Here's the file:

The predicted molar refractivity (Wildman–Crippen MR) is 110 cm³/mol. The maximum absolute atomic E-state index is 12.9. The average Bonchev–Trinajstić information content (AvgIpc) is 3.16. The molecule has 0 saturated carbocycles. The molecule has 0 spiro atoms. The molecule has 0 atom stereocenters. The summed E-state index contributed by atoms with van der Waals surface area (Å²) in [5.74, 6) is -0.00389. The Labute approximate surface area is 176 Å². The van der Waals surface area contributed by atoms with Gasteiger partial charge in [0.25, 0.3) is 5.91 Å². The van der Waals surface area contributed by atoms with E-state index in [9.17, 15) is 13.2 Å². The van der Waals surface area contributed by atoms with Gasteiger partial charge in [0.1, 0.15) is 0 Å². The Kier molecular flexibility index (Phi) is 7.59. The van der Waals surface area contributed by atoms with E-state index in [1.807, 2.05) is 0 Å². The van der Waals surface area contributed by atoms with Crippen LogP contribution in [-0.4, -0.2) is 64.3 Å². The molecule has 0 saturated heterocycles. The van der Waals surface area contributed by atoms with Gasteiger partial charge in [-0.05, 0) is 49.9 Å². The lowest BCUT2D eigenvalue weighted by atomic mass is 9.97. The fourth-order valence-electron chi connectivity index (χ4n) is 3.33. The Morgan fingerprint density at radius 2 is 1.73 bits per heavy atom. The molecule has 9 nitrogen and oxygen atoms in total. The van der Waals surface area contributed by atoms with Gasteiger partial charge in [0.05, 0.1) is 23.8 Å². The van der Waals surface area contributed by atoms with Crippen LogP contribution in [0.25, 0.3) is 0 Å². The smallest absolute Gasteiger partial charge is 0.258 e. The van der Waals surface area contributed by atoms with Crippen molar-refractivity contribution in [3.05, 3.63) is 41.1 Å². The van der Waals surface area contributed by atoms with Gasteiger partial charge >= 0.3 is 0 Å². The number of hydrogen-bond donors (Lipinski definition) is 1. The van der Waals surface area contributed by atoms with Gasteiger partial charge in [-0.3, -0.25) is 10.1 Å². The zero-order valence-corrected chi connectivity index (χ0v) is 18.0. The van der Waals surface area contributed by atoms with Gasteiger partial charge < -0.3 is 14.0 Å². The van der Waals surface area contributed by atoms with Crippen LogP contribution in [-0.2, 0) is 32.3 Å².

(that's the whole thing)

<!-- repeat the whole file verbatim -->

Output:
The predicted molar refractivity (Wildman–Crippen MR) is 110 cm³/mol. The maximum absolute atomic E-state index is 12.9. The average Bonchev–Trinajstić information content (AvgIpc) is 3.16. The molecule has 0 saturated carbocycles. The molecule has 0 spiro atoms. The molecule has 0 atom stereocenters. The summed E-state index contributed by atoms with van der Waals surface area (Å²) in [5.74, 6) is -0.00389. The Labute approximate surface area is 176 Å². The van der Waals surface area contributed by atoms with Gasteiger partial charge in [0.25, 0.3) is 5.91 Å². The van der Waals surface area contributed by atoms with E-state index in [9.17, 15) is 13.2 Å². The van der Waals surface area contributed by atoms with Gasteiger partial charge in [0.1, 0.15) is 0 Å². The Kier molecular flexibility index (Phi) is 7.59. The van der Waals surface area contributed by atoms with E-state index in [1.807, 2.05) is 0 Å². The van der Waals surface area contributed by atoms with Crippen LogP contribution in [-0.4, -0.2) is 64.3 Å². The molecule has 0 saturated heterocycles. The van der Waals surface area contributed by atoms with Gasteiger partial charge in [-0.05, 0) is 49.9 Å². The lowest BCUT2D eigenvalue weighted by atomic mass is 9.97. The fourth-order valence-electron chi connectivity index (χ4n) is 3.33. The Morgan fingerprint density at radius 2 is 1.73 bits per heavy atom. The molecule has 9 nitrogen and oxygen atoms in total. The van der Waals surface area contributed by atoms with Gasteiger partial charge in [0.05, 0.1) is 23.8 Å². The van der Waals surface area contributed by atoms with Crippen LogP contribution in [0.25, 0.3) is 0 Å². The smallest absolute Gasteiger partial charge is 0.258 e. The van der Waals surface area contributed by atoms with Crippen molar-refractivity contribution in [3.05, 3.63) is 41.1 Å². The van der Waals surface area contributed by atoms with Gasteiger partial charge >= 0.3 is 0 Å². The number of hydrogen-bond donors (Lipinski definition) is 1. The van der Waals surface area contributed by atoms with Gasteiger partial charge in [-0.3, -0.25) is 10.1 Å². The zero-order valence-corrected chi connectivity index (χ0v) is 18.0. The van der Waals surface area contributed by atoms with Gasteiger partial charge < -0.3 is 14.0 Å². The van der Waals surface area contributed by atoms with Crippen LogP contribution in [-0.2, 0) is 32.3 Å².